Shopping for a New Wardrobe on a Budget

If there's anything that is hard to resist, it's the barrage of sale emails from your favorite stores that arrive in your inbox nearly daily. The shopping bug is hard to resist on a normal day. But, if you're in need of a wardrobe overhaul, or if you're working a new job, it can be hard to know how to start and maintain a budget while shopping. Nothing can kill a budget faster than a poorly timed shopping trip or a sale you thought was saving you money. If you're in the situation where you need to replace a large portion of your wardrobe, you need to take a good, hard look at your finances. You'll want to make sure you have the room to fit some shopping trips into your monthly budget and assess how much you can do at once. We've gathered some budget-smart shopping tips for anyone looking to overhaul or upgrade their wardrobes on a tight budget.

Be Smart About Sales

A great way to start shopping on a budget is to utilize all those sale emails you get, but not all of them, and not to an absurd extent. Keep an eye on the sales to know when you might be able to get the best deal on some higher-end pieces. For instance, watch for sales on items like blazers and pants, because those aren't always going to be on sale, and are often the pieces that will cost you the most when at full price. Don't buy things that are useless or impulsive sales buys, they may be tempting but it is necessary to buy sale items of use. Those impulsive kinds of items almost always go on sale, like sweaters, so you don't necessarily need to pounce on every single one.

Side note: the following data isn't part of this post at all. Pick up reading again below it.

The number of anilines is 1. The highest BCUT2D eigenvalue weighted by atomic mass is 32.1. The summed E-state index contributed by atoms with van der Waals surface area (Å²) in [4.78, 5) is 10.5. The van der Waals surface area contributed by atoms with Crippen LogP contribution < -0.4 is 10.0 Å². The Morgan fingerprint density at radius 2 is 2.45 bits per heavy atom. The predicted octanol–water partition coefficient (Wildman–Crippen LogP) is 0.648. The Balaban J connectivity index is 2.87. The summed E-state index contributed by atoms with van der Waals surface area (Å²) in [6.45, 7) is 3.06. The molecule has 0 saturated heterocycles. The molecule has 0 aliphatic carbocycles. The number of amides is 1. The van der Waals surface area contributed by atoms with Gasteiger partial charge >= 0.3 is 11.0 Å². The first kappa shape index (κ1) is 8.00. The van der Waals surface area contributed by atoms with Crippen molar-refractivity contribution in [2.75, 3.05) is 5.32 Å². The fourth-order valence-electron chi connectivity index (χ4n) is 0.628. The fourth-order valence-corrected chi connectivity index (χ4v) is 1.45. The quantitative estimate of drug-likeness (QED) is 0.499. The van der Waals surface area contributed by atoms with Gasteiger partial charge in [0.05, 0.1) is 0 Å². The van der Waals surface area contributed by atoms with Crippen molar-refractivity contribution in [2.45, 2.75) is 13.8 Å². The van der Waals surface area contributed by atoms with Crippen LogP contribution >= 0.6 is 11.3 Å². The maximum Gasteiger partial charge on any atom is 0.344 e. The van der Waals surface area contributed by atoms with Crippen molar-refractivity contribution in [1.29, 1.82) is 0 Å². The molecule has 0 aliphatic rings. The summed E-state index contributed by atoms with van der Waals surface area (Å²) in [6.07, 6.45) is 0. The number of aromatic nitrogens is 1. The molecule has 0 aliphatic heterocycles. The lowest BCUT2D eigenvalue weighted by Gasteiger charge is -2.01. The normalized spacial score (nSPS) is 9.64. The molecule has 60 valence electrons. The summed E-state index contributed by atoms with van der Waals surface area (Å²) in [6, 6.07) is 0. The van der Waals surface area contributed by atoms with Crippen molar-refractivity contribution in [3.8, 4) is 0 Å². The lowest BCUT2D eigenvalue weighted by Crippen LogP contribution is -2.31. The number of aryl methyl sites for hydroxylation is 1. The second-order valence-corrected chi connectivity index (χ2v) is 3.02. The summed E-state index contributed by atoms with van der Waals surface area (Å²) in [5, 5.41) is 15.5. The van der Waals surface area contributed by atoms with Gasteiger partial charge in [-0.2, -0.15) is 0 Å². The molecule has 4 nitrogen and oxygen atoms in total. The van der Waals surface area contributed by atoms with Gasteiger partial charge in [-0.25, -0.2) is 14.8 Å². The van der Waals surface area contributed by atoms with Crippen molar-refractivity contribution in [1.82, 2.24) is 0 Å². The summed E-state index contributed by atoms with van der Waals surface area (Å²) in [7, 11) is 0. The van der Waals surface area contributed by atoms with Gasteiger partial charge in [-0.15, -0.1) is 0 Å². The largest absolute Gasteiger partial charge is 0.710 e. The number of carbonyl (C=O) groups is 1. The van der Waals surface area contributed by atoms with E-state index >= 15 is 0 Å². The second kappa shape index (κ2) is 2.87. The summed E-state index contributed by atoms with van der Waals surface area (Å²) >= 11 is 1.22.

Pace Yourself

The next piece of advice is to shop slowly; you might need to do a wardrobe overhaul, but that doesn't mean you need to do it all at once. This is again where you'll need to be strategic, because if you go out and buy every single thing you need in one shopping trip, you will easily break the bank. Set a goal of picking up one big ticket item a month with a couple smaller ones. Start by picking up a pricier, office-friendly blazer with some mid-priced tops and a pair of pants. If you go buy a couple key pieces or one outfit at a time, you'll be able to work your overhaul into your monthly budget for a few months. This way, you spend a little bit of money a few times over a few months, instead of one enormous budget-busting amount.

Don't Always Buy New

There's no rule saying that your new wardrobe must be entirely brand-new (it may seem like there's a rule about this, but we promise you, anyone telling you that all your clothes need to come from a high-end retail store is lying). There arepeople who can afford to replace entire wardrobes on a whim, and often, they will bring those likely-still-good clothes to places for resale. When you're looking for a lot of new wardrobe pieces, consignment shops and thrift stores are going to be your best friend. Thrift stores tend to have some lower-scale items and may be best for things like tops or accessories. Consignment shops are good, because they're designed to give money back to the people who brought the clothes, have some better quality and higher value items and would be good for your big-ticket items. If you spend some time scouring second-hand stores, you might be able to find some high-quality items for much lower prices than at retail shops.

Take Good Care

The best thing you can do to save yourself clothing money in the long run is to make sure you take good care of the clothes you have and take especially good care of any new, high-quality items you buy. Nothing ruins an expensive piece of clothing faster than one wrong wash or a bad storage job. Take care to read all the labels on your clothes, and wash or dry clean accordingly. Store winter clothes made of wool in dry places with cedar chips to avoid moth damage, and don't put anything in the dryer that shouldn't be exposed to high temperatures. If you pay attention and follow directions, your clothes will last much longer, and you won't have to replace items as often.